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What Will Abortion Rights Look Like Under Ohio's New Governor?

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Ohio senators failed to override Gov. John Kasich's veto on a six-week abortion ban, but the measure stands a better chance of passing this year. (Progress Ohio/Flickr)
Ohio senators failed to override Gov. John Kasich's veto on a six-week abortion ban, but the measure stands a better chance of passing this year. (Progress Ohio/Flickr)
January 7, 2019

COLUMBUS, Ohio — With John Kasich on his way out as governor and Mike DeWine heading in, supporters of reproductive rights are gearing up for a new battle in Ohio.

During his last month in office, Kasich vetoed a six-week abortion ban known as the heartbeat bill. But he signed one of the most restrictive abortion laws in the nation, banning a common method used as early as 12 weeks into a pregnancy.

Gabriel Mann with NARAL Pro-Choice Ohio said there were 16 abortion clinics in Ohio when Kasich came into office, and now that number has been cut in half. Looking at his record and past statements, Mann expects DeWine to be as extreme - or more so - on abortion.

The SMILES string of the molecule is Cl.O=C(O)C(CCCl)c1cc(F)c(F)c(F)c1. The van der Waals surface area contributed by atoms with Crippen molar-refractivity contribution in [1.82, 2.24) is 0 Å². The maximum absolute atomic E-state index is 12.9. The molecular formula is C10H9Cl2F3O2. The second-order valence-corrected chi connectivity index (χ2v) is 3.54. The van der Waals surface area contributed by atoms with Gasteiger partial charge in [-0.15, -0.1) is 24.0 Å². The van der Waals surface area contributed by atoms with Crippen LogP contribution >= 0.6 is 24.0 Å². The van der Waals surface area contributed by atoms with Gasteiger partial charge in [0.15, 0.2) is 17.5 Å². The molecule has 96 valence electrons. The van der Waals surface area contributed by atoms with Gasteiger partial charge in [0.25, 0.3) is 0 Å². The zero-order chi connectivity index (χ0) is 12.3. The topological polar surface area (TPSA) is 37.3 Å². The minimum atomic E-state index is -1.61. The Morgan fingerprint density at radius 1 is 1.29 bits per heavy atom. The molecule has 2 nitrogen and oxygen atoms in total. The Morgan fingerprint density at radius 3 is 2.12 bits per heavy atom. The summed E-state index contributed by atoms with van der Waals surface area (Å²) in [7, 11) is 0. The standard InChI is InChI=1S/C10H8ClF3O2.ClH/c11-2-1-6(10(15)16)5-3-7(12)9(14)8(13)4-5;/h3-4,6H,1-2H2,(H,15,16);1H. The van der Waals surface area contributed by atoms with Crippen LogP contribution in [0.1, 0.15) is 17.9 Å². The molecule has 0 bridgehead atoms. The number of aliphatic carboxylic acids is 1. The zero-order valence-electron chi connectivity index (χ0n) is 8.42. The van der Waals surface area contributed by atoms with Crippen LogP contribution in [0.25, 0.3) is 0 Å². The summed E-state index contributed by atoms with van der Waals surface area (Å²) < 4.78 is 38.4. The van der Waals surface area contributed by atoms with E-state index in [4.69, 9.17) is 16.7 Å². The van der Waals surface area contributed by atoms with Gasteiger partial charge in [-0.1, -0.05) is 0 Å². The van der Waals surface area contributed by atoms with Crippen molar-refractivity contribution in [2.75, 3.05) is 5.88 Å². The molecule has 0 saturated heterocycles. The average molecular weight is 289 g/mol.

"He said he would sign a six-week abortion ban, completely disregarding the unconstitutional nature of the bill,” Mann said. “He's made false allegations against Planned Parenthood and other providers. He's used the office of attorney general to investigate Planned Parenthood."

A last-minute attempt to override Kasich's veto of the six-week ban fell one vote short in the Senate. Republican state Senate President Larry Obhof, R-Medina, said the bill has a better chance of passing and gaining DeWine's approval during the next General Assembly, scheduled to convene today.

Republicans hold supermajorities in both the State House and Senate.

But Mann said public support for legal access to abortions is high. A poll from NBC News and the Wall Street Journal in 2018 found more than 70 percent of American voters believe Roe v. Wade should not be overturned - the highest level of support for the 1973 Supreme Court decision since the poll began in 2005.

Mann said his organization isn't waiting around to see what happens in the General Assembly, and is engaging supporters now.

"We're trying to help those citizens speak out and let their elected officials understand that they don't want these rights blocked,” he said. “Once a woman's made a decision to have an abortion, she deserves access to safe, legal care that she can afford in her own community."

Governor-elect DeWine will assume office on January 14.

Reporting by Ohio News Connection in association with Media in the Public Interest and funded in part by the George Gund Foundation.

Eric Tegethoff, Public News Service - OH